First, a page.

ISTANBUL, Turkey -- A massive fire that engulfed part of Istanbul's international airport left three people injured but did not cause major air traffic delays, Turkish officials say.
A Transport Ministry official said Wednesday's blaze, which broke out in the cargo section of Ataturk Airport, was under control and that flights were continuing.
Turkey's Deputy Gov. Fikret Kasapoglu private NTV television that three people suffered smoke inhalation but there were no other casualties.
He said the fire was believed to have been caused by a short circuit of electrical systems in a cargo area of the airport, and may have caused secondary explosions causing the fire to quickly spread.
NTV reported that the fire began in a section where fuel depots were located, according to The Associated Press. Electrical work was being carried out at the time, one witness said.
Thousands of people were forced to flee from the blaze as thick plumes of smoke and giant orange flames rose about 30 meters (100 feet) into the air.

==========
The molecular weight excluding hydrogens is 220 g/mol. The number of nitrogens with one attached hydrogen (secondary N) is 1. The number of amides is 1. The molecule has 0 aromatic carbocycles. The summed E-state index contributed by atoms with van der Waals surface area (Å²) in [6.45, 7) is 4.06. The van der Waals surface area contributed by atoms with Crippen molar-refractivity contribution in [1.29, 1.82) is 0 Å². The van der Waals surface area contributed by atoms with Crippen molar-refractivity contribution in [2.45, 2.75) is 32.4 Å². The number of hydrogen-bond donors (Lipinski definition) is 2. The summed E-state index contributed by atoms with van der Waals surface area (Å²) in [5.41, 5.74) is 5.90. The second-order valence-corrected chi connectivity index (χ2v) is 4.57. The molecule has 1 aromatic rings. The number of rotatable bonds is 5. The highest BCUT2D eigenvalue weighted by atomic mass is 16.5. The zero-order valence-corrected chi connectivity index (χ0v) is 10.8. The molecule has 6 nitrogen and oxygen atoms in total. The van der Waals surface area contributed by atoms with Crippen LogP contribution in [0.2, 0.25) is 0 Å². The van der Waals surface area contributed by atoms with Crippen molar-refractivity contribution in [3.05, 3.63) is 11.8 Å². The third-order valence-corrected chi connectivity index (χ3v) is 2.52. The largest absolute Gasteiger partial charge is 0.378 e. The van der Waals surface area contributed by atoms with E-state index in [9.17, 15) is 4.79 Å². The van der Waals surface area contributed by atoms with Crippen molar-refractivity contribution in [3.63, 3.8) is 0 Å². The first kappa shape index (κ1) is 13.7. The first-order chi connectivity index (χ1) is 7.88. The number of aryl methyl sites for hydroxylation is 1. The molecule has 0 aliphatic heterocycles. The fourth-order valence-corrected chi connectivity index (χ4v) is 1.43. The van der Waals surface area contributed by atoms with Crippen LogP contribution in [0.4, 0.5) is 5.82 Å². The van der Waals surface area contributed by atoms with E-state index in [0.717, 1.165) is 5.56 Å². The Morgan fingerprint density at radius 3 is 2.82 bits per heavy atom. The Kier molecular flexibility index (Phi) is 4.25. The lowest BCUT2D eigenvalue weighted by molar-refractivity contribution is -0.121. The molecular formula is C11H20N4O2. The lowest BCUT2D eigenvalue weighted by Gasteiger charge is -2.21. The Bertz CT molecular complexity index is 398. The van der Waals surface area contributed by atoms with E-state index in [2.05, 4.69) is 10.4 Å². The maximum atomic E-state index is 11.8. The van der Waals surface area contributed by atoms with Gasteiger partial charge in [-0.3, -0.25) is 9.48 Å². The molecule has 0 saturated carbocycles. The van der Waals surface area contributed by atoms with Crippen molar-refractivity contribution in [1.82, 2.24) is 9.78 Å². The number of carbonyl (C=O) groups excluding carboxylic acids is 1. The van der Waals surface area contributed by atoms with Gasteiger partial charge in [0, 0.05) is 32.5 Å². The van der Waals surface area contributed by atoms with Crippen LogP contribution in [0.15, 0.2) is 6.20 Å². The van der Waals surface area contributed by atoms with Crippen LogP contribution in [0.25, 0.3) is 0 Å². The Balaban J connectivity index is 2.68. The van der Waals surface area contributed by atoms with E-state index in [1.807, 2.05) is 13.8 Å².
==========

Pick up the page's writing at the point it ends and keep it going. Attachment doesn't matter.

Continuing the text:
"People panicked when they saw the huge smoke. It was a close shave because it was so near to the international passenger terminal," Mustafa Alpa, a tour guide at the airport, told Reuters.
Kaya Heyse, a producer for CNN's sister network CNN Turk, said the smoke could be seen from all over Istanbul.
The blaze broke out at 3:30 p.m. (1230 GMT) in the cargo area of Terminal A, which is about 1,000 meters (yards) from the main passenger terminal, a witness told NTV.
Hundreds of people gathered along the perimeter of the airport to watch the scene.
Heyse said the fire was contained in the cargo section of the airport, although it briefly threatened a hotel near the airport.
Firefighters tackled the blaze on the ground as planes doused water from the air.
Aided by winds blowing in the opposite direction, hundreds of firefighters worked to keep the flames away from a building near the cargo area that contained fuel tanks.
An airport worker said computer systems were shut down, but flights were continuing, with workers using manual systems to check people in and out. Priority was being given to landing planes and delays were expected for departures, she said.
The general director of state airport authority, Mahmut Tekin, told Reuters the fire had been brought under control and that "there is no problem with air traffic but some flights are delayed."
More than 10 million people live in Istanbul and the airport is the country's largest.